The most common reasons motivating companies to refinance are (1) to save money by obtaining better terms such as a lower interest rate (“rate and term refinance”); or (2) to take equity out of the property in the form of cash to, for example, do renovations (“cash-out refinance”).

Another reason is the current mortgage term is about to expire with a looming ballon payment on the horizon.

Yet another reason to refinance is a management buyout, where one business partner agrees to allow the other partners to refinance and put the deed solely in their name.

What is non-U.S.-citizen financing?

These types of commercial loans are for companies that are owned by non-U.S. citizens such as permanent residents with a green card, non-permanent residents with a valid work visa, or foreign nationals whose primary residence is not in the United States.

What is a commercial investment loan?

For commercial investment loans, the borrower does not occupy the property but instead purchases and uses the property (or properties) as an investment vehicle to generate income (“non-owner-occupied”).

There are four main types of income-producing real estate: (1) offices; (2) retail; (3) industrial; and (4) leased residential (multifamily residential property with 5 units or more).

Other less common types include mixed use, hotels, self-storage, parking lots and senior care facilities.

What is a commercial construction or renovation loan?

For businesses looking to build their own facilities from the ground up, or to renovate their existing facilities, they’ll likely need a construction loan.

Unlike with purchase loans, the company does not receive the full amount of the loan up front.

Rather, partial amounts of the loan will be released in “draws” as each construction phase is completed, and the company only pays interest on the draws.

At the end of construction, the principal balance is due, which usually means the company will have to take out a new mortgage (with the completed property serving as the collateral).

However, to save the company from having to seek a new mortgage, some lenders offer construction-to-permanent loans, which means the construction loan automatically converts to a permanent mortgage after construction is complete.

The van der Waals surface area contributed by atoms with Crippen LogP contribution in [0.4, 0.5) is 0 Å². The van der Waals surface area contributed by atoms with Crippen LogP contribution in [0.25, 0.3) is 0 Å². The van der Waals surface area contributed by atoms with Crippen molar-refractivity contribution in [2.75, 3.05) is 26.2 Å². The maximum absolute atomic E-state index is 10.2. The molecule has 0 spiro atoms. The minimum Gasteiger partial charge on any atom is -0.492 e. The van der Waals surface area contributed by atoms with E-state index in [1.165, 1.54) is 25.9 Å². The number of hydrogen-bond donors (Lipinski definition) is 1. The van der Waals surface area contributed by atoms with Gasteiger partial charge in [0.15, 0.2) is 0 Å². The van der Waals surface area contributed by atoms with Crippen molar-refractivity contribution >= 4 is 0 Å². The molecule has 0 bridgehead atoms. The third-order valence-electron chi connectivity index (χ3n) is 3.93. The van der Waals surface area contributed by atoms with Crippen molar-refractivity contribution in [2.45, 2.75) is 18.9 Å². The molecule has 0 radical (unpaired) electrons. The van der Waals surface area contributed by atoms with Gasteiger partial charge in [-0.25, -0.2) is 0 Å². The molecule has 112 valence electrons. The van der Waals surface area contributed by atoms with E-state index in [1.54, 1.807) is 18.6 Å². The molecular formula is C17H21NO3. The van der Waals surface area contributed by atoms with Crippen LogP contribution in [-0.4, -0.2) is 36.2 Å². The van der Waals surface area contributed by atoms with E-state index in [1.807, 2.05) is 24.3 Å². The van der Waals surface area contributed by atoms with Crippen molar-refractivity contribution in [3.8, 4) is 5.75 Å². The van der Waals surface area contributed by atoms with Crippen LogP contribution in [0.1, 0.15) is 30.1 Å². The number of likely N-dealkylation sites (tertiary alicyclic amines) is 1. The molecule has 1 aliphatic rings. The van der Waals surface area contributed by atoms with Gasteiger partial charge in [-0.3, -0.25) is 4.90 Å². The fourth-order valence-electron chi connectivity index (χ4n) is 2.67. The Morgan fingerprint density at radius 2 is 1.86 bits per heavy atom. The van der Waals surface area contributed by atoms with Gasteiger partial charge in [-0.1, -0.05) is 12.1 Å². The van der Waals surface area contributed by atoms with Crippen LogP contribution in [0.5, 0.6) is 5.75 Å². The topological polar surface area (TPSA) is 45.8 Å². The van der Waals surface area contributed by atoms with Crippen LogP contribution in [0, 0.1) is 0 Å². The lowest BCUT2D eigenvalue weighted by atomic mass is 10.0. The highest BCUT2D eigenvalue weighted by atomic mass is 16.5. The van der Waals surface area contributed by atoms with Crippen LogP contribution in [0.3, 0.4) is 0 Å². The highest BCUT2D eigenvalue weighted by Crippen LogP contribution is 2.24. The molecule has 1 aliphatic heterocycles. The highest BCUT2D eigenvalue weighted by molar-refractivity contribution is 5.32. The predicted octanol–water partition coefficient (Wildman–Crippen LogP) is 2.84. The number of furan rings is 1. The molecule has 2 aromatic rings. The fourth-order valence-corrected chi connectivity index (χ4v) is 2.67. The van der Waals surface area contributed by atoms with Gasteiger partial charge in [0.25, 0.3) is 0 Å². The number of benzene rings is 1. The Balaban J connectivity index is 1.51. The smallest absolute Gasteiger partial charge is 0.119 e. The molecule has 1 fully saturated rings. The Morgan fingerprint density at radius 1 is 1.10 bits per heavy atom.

What is a commercial line of credit?

A commercial or business line of credit gives a company access to a pool of funds to draw from as needed.

Typical uses include handling cash flow gaps, getting more working capital, and addressing emergencies.

The company only has to repay pay what it withdraws, at the agreed interest rate and term.

What is debtor-in-possession (DIP) financing?

Debtor-in-possession financing (DIP financing) is specifically geared toward companies that are financially distressed and in bankruptcy.

A “debtor-in-possession” is the legal term for a company that has filed for bankruptcy protection under Chapter 11 of the U.S. Bankruptcy Code, but is still in “possession” of the property in question.

As such, the company still needs to operate the business during the bankruptcy proceedings.

That’s where DIP financing comes in.

Usually in the form of a short-term bridge loan, DIP financing gives the company the liquidity it needs to pay its vendors and suppliers, continue its day-to-day operations, and otherwise stay afloat during the bankruptcy.

What is litigation financing?

When a company is involved in a legal dispute such as a high-stakes litigation or arbitration, it might need a loan to have access to funds during the proceedings to pay for attorneys’ fees or to eventually pay off judgments.

Litigation financing involves a third party (that is not a party or attorney involved in the litigation) providing capital to a party and/or its attorney in exchange for a financial interest in the outcome of the case.